What makes a subwoofer sound boomy?

Discussion in 'Speakers' started by EdNichols, Apr 5, 2004.

  1. EdNichols

    EdNichols Second Unit

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    How does sub. design make it sound boomy? Is it stuffing too large a driver in too small a cabinet? Too much amperage? What?
     
  2. Edward J M

    Edward J M Cinematographer

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    Poor room acoustics causing an emphasis in the 40-60 Hz region.

    A poor FR from the sub itself, with an inherent emphasis in the 40-60 Hz region. High distortion from the sub can also add audible harmonics in this bandwidth.

    A wooden floor over an open space (like a basement), which can flex and resonate and add sound.
     
  3. Phil Iturralde

    Phil Iturralde Screenwriter

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    And to add to Edwards list, ...

    1) to 'much' Sub Level (not calibrated), ... and possibly, ...

    2) the frequencies shared between sub-woofer and main speakers.

    As a primer, read Stuart M. Robinson Sub-woofer Purchasing, Positioning and Calibration. on-line article where he points out ...
    Hope this helps,
    Phil
     
  4. Bhagi Katbamna

    Bhagi Katbamna Supporting Actor

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    Agreed. One of the reason that people recommend putting subwoofers in the corner is that they excite the most resonances in that position. I had a +18 dB peak at 40Hz in my room and it sounded impressive initially but I realized that it was at the cost of true deep bass. Getting a parametric EQ has helped.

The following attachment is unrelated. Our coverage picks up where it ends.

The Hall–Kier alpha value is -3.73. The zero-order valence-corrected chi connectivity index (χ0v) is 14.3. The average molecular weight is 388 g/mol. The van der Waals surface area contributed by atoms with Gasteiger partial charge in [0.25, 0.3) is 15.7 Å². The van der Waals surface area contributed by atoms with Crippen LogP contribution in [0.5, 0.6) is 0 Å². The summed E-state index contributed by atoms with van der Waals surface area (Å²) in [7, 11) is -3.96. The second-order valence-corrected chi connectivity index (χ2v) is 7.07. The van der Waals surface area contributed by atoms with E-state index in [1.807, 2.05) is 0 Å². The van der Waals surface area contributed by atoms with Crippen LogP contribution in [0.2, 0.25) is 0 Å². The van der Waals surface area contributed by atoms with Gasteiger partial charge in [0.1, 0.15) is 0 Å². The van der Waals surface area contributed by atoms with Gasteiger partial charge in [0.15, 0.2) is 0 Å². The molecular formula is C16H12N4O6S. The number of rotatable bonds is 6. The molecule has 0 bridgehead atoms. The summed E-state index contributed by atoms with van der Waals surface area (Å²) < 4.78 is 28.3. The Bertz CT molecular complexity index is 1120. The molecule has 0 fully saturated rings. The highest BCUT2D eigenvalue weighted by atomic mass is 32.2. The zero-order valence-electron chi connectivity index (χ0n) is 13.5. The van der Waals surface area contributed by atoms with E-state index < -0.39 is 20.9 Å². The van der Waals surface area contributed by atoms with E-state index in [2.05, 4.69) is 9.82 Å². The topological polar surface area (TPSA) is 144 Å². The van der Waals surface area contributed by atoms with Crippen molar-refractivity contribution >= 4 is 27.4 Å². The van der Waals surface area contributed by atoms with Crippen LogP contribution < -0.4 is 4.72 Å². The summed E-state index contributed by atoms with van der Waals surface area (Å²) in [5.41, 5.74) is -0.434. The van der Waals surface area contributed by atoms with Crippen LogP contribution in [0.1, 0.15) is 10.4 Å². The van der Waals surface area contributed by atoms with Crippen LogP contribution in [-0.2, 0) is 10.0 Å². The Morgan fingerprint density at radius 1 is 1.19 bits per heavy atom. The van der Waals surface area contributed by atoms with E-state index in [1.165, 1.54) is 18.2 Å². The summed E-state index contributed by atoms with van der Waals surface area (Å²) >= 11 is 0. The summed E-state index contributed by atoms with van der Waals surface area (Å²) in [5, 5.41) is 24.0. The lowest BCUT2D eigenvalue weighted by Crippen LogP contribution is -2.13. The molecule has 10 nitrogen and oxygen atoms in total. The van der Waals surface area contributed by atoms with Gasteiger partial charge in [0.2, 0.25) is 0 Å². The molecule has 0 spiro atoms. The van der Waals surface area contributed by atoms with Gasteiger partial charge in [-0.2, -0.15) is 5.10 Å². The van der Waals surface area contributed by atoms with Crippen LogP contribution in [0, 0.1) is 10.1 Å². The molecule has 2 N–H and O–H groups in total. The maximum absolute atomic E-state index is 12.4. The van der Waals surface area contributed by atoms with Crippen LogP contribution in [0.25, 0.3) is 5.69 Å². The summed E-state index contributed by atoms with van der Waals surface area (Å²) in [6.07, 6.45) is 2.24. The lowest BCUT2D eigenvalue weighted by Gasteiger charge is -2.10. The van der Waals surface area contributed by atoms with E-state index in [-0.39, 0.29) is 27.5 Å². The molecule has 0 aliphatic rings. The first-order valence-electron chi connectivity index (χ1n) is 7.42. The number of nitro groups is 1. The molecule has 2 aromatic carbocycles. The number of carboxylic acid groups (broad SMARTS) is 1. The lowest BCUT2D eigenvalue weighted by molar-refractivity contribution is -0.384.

5. EdNichols

    EdNichols Second Unit

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    Thanks for the info. I just moved my sub. to a corner position from a center wall location and the sub certainly sounds louder. I haven't done a check with the meter to see if I have any problem at certain frequencies. BTW, I have a DVD that does a frequency sweep but where can I get one that plays and holds at certain frequencies? Also, if I have peaks at certain frequencies what would be an acceptable peak as compared to other frequencies?
     
  6. Ned

    Ned Supporting Actor

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    That's what my current location is like. If I was to move to the basement below would the problem still exist since the resonating floor is just above now rather than below?
     
  7. Felix_H

    Felix_H Stunt Coordinator

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    I fixed this problem by placing my sub on a slab of concrete. Bass is much tighter and clear and the boominess is gone.
     
  8. Edward J M

    Edward J M Cinematographer

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    Ned, if you moved the rig to the basement, the bass would probably tighten up considerably.

    The air pressure would not be enough to flex the wooden ceiling in the basement; it is the direct reactive forces of the woofer which create the floor boom.

    I agree with Felix - an A/C paver for $10 should help considerably to decouple the sub from the floor. If you want something fancier, I'll put you in touch with someone who makes them from marble.
     

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